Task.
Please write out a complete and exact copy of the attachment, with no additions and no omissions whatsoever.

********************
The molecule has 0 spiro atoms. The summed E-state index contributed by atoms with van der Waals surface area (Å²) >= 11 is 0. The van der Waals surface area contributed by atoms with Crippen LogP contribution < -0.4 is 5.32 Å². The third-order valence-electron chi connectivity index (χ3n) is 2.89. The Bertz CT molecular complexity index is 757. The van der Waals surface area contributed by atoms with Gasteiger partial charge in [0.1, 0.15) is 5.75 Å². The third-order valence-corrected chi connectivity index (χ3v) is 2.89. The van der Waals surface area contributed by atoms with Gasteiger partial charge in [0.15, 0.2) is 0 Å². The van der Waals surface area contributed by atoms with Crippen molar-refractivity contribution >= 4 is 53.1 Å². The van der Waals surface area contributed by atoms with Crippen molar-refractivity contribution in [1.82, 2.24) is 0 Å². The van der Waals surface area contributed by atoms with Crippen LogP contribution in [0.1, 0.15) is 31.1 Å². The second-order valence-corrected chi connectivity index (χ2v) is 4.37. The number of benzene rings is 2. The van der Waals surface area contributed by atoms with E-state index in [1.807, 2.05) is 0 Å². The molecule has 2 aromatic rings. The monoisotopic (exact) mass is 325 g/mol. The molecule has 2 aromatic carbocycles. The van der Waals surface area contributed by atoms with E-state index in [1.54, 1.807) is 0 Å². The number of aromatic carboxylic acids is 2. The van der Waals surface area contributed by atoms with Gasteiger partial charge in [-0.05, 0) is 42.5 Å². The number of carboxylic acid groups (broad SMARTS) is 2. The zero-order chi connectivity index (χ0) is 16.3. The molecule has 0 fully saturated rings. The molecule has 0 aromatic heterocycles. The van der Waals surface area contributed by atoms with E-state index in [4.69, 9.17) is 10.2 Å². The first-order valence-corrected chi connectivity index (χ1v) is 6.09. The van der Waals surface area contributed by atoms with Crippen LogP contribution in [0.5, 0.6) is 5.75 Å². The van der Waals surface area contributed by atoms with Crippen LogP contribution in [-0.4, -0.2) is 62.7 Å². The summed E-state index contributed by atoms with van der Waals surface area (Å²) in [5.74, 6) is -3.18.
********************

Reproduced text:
The molecule has 0 spiro atoms. The summed E-state index contributed by atoms with van der Waals surface area (Å²) >= 11 is 0. The van der Waals surface area contributed by atoms with Crippen LogP contribution < -0.4 is 5.32 Å². The third-order valence-electron chi connectivity index (χ3n) is 2.89. The Bertz CT molecular complexity index is 757. The van der Waals surface area contributed by atoms with Gasteiger partial charge in [0.1, 0.15) is 5.75 Å². The third-order valence-corrected chi connectivity index (χ3v) is 2.89. The van der Waals surface area contributed by atoms with Gasteiger partial charge in [0.15, 0.2) is 0 Å². The van der Waals surface area contributed by atoms with Crippen molar-refractivity contribution >= 4 is 53.1 Å². The van der Waals surface area contributed by atoms with Crippen molar-refractivity contribution in [1.82, 2.24) is 0 Å². The van der Waals surface area contributed by atoms with Crippen LogP contribution in [0.1, 0.15) is 31.1 Å². The second-order valence-corrected chi connectivity index (χ2v) is 4.37. The number of benzene rings is 2. The van der Waals surface area contributed by atoms with E-state index in [1.807, 2.05) is 0 Å². The molecule has 2 aromatic rings. The monoisotopic (exact) mass is 325 g/mol. The molecule has 2 aromatic carbocycles. The van der Waals surface area contributed by atoms with E-state index in [1.54, 1.807) is 0 Å². The number of aromatic carboxylic acids is 2. The van der Waals surface area contributed by atoms with Gasteiger partial charge in [-0.05, 0) is 42.5 Å². The number of carboxylic acid groups (broad SMARTS) is 2. The zero-order chi connectivity index (χ0) is 16.3. The molecule has 0 fully saturated rings. The molecule has 0 aromatic heterocycles. The van der Waals surface area contributed by atoms with E-state index in [4.69, 9.17) is 10.2 Å². The first-order valence-corrected chi connectivity index (χ1v) is 6.09. The van der Waals surface area contributed by atoms with Crippen LogP contribution in [0.5, 0.6) is 5.75 Å². The van der Waals surface area contributed by atoms with Crippen LogP contribution in [-0.4, -0.2) is 62.7 Å². The summed E-state index contributed by atoms with van der Waals surface area (Å²) in [5.74, 6) is -3.18.